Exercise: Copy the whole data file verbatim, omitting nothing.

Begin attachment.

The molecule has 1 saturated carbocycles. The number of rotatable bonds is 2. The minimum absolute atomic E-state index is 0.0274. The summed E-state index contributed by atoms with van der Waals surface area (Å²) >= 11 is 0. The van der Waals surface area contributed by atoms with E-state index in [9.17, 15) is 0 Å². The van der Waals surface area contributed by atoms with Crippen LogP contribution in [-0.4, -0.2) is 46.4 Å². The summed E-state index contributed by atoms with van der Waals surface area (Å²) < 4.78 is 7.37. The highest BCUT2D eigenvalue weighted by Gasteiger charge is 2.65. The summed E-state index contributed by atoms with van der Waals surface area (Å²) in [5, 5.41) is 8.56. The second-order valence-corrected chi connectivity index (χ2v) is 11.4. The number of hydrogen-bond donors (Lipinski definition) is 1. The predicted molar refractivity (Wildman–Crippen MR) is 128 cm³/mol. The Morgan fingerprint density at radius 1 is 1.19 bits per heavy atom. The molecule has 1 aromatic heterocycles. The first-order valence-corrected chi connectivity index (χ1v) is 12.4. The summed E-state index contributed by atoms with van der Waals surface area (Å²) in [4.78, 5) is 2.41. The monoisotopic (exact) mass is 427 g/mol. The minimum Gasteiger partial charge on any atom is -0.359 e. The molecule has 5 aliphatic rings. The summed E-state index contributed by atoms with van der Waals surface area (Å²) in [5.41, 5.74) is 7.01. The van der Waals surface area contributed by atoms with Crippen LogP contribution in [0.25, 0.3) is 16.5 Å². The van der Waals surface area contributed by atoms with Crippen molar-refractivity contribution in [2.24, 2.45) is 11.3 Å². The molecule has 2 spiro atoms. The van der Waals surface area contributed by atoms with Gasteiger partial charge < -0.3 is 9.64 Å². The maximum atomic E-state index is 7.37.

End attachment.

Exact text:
The molecule has 1 saturated carbocycles. The number of rotatable bonds is 2. The minimum absolute atomic E-state index is 0.0274. The summed E-state index contributed by atoms with van der Waals surface area (Å²) >= 11 is 0. The van der Waals surface area contributed by atoms with E-state index in [9.17, 15) is 0 Å². The van der Waals surface area contributed by atoms with Crippen LogP contribution in [-0.4, -0.2) is 46.4 Å². The summed E-state index contributed by atoms with van der Waals surface area (Å²) < 4.78 is 7.37. The highest BCUT2D eigenvalue weighted by Gasteiger charge is 2.65. The summed E-state index contributed by atoms with van der Waals surface area (Å²) in [5, 5.41) is 8.56. The second-order valence-corrected chi connectivity index (χ2v) is 11.4. The number of hydrogen-bond donors (Lipinski definition) is 1. The predicted molar refractivity (Wildman–Crippen MR) is 128 cm³/mol. The Morgan fingerprint density at radius 1 is 1.19 bits per heavy atom. The molecule has 1 aromatic heterocycles. The first-order valence-corrected chi connectivity index (χ1v) is 12.4. The summed E-state index contributed by atoms with van der Waals surface area (Å²) in [4.78, 5) is 2.41. The monoisotopic (exact) mass is 427 g/mol. The minimum Gasteiger partial charge on any atom is -0.359 e. The molecule has 5 aliphatic rings. The summed E-state index contributed by atoms with van der Waals surface area (Å²) in [5.41, 5.74) is 7.01. The van der Waals surface area contributed by atoms with Crippen LogP contribution in [0.25, 0.3) is 16.5 Å². The van der Waals surface area contributed by atoms with Crippen molar-refractivity contribution in [2.24, 2.45) is 11.3 Å². The molecule has 2 spiro atoms. The van der Waals surface area contributed by atoms with Gasteiger partial charge < -0.3 is 9.64 Å². The maximum atomic E-state index is 7.37.